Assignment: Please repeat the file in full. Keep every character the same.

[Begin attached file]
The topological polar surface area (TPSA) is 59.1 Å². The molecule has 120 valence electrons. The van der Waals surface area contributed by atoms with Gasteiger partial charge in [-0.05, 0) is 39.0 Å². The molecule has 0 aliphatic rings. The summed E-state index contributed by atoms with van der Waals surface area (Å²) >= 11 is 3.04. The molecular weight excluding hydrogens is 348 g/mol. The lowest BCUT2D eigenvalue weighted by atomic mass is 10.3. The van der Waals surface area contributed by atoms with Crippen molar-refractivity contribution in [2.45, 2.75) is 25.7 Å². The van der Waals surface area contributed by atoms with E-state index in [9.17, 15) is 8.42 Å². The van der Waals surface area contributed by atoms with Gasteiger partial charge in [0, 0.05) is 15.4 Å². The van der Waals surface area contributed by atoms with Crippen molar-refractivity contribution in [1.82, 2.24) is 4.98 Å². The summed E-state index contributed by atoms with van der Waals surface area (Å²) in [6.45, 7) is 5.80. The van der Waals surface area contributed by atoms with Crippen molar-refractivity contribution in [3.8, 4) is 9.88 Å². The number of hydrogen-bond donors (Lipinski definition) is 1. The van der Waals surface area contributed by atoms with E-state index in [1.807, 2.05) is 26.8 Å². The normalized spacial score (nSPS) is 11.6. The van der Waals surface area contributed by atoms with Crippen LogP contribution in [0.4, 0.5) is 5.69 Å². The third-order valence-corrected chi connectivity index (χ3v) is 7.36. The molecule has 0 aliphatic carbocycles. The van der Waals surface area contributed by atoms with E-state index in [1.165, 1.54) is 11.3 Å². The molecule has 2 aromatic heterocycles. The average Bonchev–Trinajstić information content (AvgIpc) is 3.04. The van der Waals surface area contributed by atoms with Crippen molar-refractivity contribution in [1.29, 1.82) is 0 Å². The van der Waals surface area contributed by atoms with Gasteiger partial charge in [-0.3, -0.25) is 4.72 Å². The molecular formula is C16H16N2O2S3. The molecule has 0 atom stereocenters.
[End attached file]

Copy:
The topological polar surface area (TPSA) is 59.1 Å². The molecule has 120 valence electrons. The van der Waals surface area contributed by atoms with Gasteiger partial charge in [-0.05, 0) is 39.0 Å². The molecule has 0 aliphatic rings. The summed E-state index contributed by atoms with van der Waals surface area (Å²) >= 11 is 3.04. The molecular weight excluding hydrogens is 348 g/mol. The lowest BCUT2D eigenvalue weighted by atomic mass is 10.3. The van der Waals surface area contributed by atoms with Crippen molar-refractivity contribution in [2.45, 2.75) is 25.7 Å². The van der Waals surface area contributed by atoms with E-state index in [9.17, 15) is 8.42 Å². The van der Waals surface area contributed by atoms with Gasteiger partial charge in [0, 0.05) is 15.4 Å². The van der Waals surface area contributed by atoms with Crippen molar-refractivity contribution in [1.82, 2.24) is 4.98 Å². The summed E-state index contributed by atoms with van der Waals surface area (Å²) in [6.45, 7) is 5.80. The van der Waals surface area contributed by atoms with Crippen molar-refractivity contribution in [3.8, 4) is 9.88 Å². The number of hydrogen-bond donors (Lipinski definition) is 1. The van der Waals surface area contributed by atoms with E-state index in [1.807, 2.05) is 26.8 Å². The normalized spacial score (nSPS) is 11.6. The van der Waals surface area contributed by atoms with Crippen LogP contribution in [0.4, 0.5) is 5.69 Å². The third-order valence-corrected chi connectivity index (χ3v) is 7.36. The molecule has 0 aliphatic carbocycles. The van der Waals surface area contributed by atoms with E-state index in [1.165, 1.54) is 11.3 Å². The molecule has 2 aromatic heterocycles. The average Bonchev–Trinajstić information content (AvgIpc) is 3.04. The van der Waals surface area contributed by atoms with Crippen molar-refractivity contribution in [1.29, 1.82) is 0 Å². The van der Waals surface area contributed by atoms with Gasteiger partial charge in [-0.3, -0.25) is 4.72 Å². The molecular formula is C16H16N2O2S3. The molecule has 0 atom stereocenters.